A fierce heat wave has killed more than 1,400 people in India in the past month. Temperatures have soared up to 48C (118.5F).

Meteorological officials said the heat would likely last several more days – scorching crops, killing wildlife and melting city roads.

Most of the heat-related deaths have occurred in the southern state of Andhra Pradesh, with most of the victims either elderly or labourers suffering sunstroke or dehydration.

india heat wave
A man shows a photograph of a relative whose death was attributed to heatstroke in Hyderabad in the southern Indian state of Andhra Pradesh (Noah Seelam/AFP)

Authorities have cancelled doctors' leave and advised people not to go outside in the middle of the day to avoid the worst of the heat, but staying indoors is not an option for many. Among the most vulnerable are the elderly and the poor, with no access to air conditioners or sometimes even shade-giving trees.

The heatwave has exposed India's lack of basic infrastructure. One-third of its 1.2bn population still does not have access to power, and water is also short in supply. The Delhi government says it has already halved the price of electricity and made water free, but upgrading infrastructure is a long-term challenge.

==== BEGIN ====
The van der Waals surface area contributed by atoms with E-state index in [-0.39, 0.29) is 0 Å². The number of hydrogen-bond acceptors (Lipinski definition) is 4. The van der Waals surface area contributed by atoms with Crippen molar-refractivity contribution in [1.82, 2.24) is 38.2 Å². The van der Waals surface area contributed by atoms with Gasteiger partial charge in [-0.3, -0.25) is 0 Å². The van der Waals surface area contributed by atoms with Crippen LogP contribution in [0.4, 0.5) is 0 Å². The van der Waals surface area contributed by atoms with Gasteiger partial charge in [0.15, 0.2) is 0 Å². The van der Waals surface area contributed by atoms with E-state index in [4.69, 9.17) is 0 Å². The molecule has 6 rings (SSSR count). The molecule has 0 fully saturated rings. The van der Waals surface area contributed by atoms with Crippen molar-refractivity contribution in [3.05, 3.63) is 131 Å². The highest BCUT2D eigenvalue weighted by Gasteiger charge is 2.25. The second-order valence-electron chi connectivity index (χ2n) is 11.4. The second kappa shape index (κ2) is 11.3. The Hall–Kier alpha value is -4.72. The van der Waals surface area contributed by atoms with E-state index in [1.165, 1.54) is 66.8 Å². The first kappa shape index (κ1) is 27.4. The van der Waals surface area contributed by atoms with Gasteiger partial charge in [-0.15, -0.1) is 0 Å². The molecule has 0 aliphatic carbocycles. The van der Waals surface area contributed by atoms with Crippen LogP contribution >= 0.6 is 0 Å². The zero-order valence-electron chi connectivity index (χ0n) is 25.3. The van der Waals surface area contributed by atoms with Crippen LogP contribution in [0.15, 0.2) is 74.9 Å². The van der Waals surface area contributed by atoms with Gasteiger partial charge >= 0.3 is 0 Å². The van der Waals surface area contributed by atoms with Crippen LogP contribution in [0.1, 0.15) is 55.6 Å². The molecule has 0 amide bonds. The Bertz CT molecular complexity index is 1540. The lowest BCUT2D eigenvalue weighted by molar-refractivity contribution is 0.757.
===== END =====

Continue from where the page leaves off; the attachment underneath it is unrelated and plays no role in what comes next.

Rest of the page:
Newspapers have reported on the heatwave with headlines saying: "Homeless bake in tin shelters" and "Birds and animals drop dead".

People have taken to using handkerchiefs and scarves to block searing winds and stifling air from their faces.

Across the country, teenagers flocked to lakes and rivers to cool off.

The high demand for electricity is outstripping the supply and causing power cuts that are exacerbating the situation. Almost all of India has been witnessing power cuts lasting for hours on end.

May and June are India's hottest months, with temperatures regularly pushing above 40C. But meteorologists say the number of days when temperatures approach 45C has increased in the past 15 years.

Cooling monsoon rains are expected to arrive next week in the southern state of Kerala and gradually advance north in the coming weeks.